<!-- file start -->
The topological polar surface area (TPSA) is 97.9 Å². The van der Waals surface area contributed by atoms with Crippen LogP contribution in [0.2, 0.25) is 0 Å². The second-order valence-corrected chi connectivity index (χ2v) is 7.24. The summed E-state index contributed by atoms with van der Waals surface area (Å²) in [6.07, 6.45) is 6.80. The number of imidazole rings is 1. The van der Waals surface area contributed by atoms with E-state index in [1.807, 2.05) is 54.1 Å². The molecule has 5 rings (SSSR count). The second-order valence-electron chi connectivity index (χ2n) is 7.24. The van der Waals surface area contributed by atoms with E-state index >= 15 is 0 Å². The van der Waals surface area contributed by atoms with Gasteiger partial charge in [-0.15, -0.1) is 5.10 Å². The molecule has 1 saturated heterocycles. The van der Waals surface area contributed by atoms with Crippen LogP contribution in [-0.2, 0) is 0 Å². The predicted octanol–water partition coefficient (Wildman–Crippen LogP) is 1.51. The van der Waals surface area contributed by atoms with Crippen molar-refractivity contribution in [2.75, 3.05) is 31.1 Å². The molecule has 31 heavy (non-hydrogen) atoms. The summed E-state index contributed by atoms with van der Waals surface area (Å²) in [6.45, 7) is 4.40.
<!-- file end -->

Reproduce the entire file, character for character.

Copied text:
The topological polar surface area (TPSA) is 97.9 Å². The van der Waals surface area contributed by atoms with Crippen LogP contribution in [0.2, 0.25) is 0 Å². The second-order valence-corrected chi connectivity index (χ2v) is 7.24. The summed E-state index contributed by atoms with van der Waals surface area (Å²) in [6.07, 6.45) is 6.80. The number of imidazole rings is 1. The van der Waals surface area contributed by atoms with E-state index in [1.807, 2.05) is 54.1 Å². The molecule has 5 rings (SSSR count). The second-order valence-electron chi connectivity index (χ2n) is 7.24. The van der Waals surface area contributed by atoms with E-state index >= 15 is 0 Å². The van der Waals surface area contributed by atoms with Gasteiger partial charge in [-0.15, -0.1) is 5.10 Å². The molecule has 1 saturated heterocycles. The van der Waals surface area contributed by atoms with Crippen LogP contribution in [-0.2, 0) is 0 Å². The predicted octanol–water partition coefficient (Wildman–Crippen LogP) is 1.51. The van der Waals surface area contributed by atoms with Crippen molar-refractivity contribution in [2.75, 3.05) is 31.1 Å². The molecule has 31 heavy (non-hydrogen) atoms. The summed E-state index contributed by atoms with van der Waals surface area (Å²) in [6.45, 7) is 4.40.